I was noticing that Paul Haahr, an engineer I met at Google Dance last September, mentioned on his blog in January that he doesn’t like traditional print yellow pages. He consideres them to be something of a dinosaur, and his attitude is clearly communicated by his habit of leaving them to be turned into a pile of gray sludge by the rain on his doorstep when they’re delivered to his neighborhood. (I’m okay with him neglecting his directory in this way, since it’s an AT&T phone book.)
As a longtime employee of Verizon’s yellow pages directory company, I probably should act completely horrified at Paul’s disparagement of the well-established printed books, but I have to agree with his take on the matter. Print yellow pages don’t give me all the info I’m wanting any more, and the book has become something of an annoyance. It takes up space in my house, and it seems like the new replacement is always showing up about the time that I’ve only just gotten around to shelving the previous one. Online yellow pages and internet search sites have given me everything that I need.
Paul’s take on the matter is so amusing to me because it strikes a resonance with my own feelings about the whole thing. It’s a bit ironic to me (and it feels slightly disloyal!), because when I started at SuperPages nine years ago, I couldn’t really conceive of throwing away my phone books. Back then, we almost couldn’t imagine people choosing to use our online YP, because it was faster to look stuff up in the books rather than trying to use our online service!
But, stuff’s changed a whole lot. People have continuous and speedy connections to the internet, and our site responds back to queries a lot faster than in the old days. I can’t even hope to find everything I want in the print directory any more — it can’t tell me what theatre, store, restaurant, etc. is closest to my home or office. Since I live in the Dallas/Fort Worth Metroplex, I’d likely have to page through about 10 small city directories and perform distance interpolation on a map to figure out which businesses were closest to me! Fun (and geeky!) exercise, but I don’t have time for that.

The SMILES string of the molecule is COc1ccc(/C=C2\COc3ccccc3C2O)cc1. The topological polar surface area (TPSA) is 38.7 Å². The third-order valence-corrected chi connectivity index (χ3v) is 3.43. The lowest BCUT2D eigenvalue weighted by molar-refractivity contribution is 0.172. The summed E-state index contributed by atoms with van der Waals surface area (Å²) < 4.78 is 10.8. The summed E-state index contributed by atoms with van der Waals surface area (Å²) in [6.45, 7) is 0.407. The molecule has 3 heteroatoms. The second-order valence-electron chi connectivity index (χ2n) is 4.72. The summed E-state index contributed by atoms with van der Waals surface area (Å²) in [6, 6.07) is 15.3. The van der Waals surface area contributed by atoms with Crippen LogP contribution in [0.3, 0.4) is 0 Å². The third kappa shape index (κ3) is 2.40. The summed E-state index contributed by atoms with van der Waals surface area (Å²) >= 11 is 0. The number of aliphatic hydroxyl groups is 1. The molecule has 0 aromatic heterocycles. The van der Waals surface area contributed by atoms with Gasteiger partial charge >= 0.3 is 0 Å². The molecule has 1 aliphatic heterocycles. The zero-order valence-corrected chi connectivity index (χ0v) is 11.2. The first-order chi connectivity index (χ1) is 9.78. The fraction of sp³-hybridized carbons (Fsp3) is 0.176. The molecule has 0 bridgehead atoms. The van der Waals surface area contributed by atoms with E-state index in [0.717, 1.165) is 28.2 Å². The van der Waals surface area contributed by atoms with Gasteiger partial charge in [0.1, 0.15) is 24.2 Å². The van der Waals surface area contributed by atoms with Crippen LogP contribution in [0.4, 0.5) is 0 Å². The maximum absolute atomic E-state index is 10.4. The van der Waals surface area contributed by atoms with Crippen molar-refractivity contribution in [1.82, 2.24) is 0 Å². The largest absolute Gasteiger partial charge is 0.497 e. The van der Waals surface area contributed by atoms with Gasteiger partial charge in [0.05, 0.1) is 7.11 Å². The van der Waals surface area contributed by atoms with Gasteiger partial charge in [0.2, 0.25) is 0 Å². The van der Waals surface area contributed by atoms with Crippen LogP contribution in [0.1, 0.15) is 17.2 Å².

Considering all this, why haven’t print yellow pages disappeared altogether? For that reason, why do merchants still spend significant amounts of their advertising budgets to have presence in the books? Are the printed books still a good business proposition? Surprisingly, they are indeed still worthwhile — read on and I’ll explain.
There’s still lots of situations where people use printed phonebooks. I use them when I find them in hotel rooms, when I’m travelling. When looking for a business in an unfamiliar neighborhood, people sometimes stop at a gas station, convenience store, or grocery store, and look the info up in a copy of the yellow pages they may have on hand. Finally, there are people who either don’t have internet service still, or who just use the printed book instead of online because it’s more familiar to them.
How do we know that people are still using the printed books? Well, quite simply, some businesses use phone numbers that are only appearing in particular printed directories, and they still are getting business through them. There can be other clues, too, like specially promoted discounts or coupons that may only appear in the directories.
Print yellow pages may be on the decline, but they continue to be a highly profitable business, and current analysts’ predictions suggest they may be around for another ten years at least.
But businesses had better not be too complacent, even so.
Those of us who are converted to only using online directories are a highly-desirable consumer demographic, so businesses who currently only focus on print need to wake up and broaden to include online advertising in their promotional repertoire.
Print YP may be a dinosaur, but it hasn’t breathed its last gasps yet. For now, print and online continue to thrive simultaneously.
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